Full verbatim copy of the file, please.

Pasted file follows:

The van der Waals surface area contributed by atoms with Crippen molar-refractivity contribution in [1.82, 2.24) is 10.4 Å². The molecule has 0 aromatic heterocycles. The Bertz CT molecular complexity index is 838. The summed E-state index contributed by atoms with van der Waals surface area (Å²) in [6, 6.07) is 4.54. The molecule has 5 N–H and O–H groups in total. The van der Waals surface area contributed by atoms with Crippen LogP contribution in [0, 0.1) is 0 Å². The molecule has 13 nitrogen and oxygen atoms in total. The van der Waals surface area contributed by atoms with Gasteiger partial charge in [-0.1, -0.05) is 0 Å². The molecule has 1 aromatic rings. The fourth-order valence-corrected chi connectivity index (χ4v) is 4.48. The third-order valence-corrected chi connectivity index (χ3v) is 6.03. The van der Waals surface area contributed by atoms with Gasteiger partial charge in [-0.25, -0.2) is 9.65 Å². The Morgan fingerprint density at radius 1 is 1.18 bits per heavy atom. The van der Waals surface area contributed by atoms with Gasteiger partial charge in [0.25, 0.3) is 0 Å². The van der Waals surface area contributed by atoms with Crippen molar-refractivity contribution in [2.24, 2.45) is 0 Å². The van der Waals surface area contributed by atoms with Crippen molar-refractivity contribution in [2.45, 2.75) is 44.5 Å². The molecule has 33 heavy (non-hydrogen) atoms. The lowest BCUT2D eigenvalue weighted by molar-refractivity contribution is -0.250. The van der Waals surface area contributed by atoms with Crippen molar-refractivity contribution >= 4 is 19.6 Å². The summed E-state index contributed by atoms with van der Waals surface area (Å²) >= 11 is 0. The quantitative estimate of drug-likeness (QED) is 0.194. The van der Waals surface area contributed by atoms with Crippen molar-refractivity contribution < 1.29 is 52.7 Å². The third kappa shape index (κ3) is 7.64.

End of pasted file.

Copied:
The van der Waals surface area contributed by atoms with Crippen molar-refractivity contribution in [1.82, 2.24) is 10.4 Å². The molecule has 0 aromatic heterocycles. The Bertz CT molecular complexity index is 838. The summed E-state index contributed by atoms with van der Waals surface area (Å²) in [6, 6.07) is 4.54. The molecule has 5 N–H and O–H groups in total. The van der Waals surface area contributed by atoms with Crippen LogP contribution in [0, 0.1) is 0 Å². The molecule has 13 nitrogen and oxygen atoms in total. The van der Waals surface area contributed by atoms with Gasteiger partial charge in [-0.1, -0.05) is 0 Å². The molecule has 1 aromatic rings. The fourth-order valence-corrected chi connectivity index (χ4v) is 4.48. The third-order valence-corrected chi connectivity index (χ3v) is 6.03. The van der Waals surface area contributed by atoms with Gasteiger partial charge in [-0.25, -0.2) is 9.65 Å². The Morgan fingerprint density at radius 1 is 1.18 bits per heavy atom. The van der Waals surface area contributed by atoms with Gasteiger partial charge in [0.25, 0.3) is 0 Å². The van der Waals surface area contributed by atoms with Crippen molar-refractivity contribution in [2.24, 2.45) is 0 Å². The van der Waals surface area contributed by atoms with Crippen molar-refractivity contribution in [2.45, 2.75) is 44.5 Å². The molecule has 33 heavy (non-hydrogen) atoms. The lowest BCUT2D eigenvalue weighted by molar-refractivity contribution is -0.250. The van der Waals surface area contributed by atoms with Crippen molar-refractivity contribution >= 4 is 19.6 Å². The summed E-state index contributed by atoms with van der Waals surface area (Å²) >= 11 is 0. The quantitative estimate of drug-likeness (QED) is 0.194. The van der Waals surface area contributed by atoms with Crippen molar-refractivity contribution < 1.29 is 52.7 Å². The third kappa shape index (κ3) is 7.64.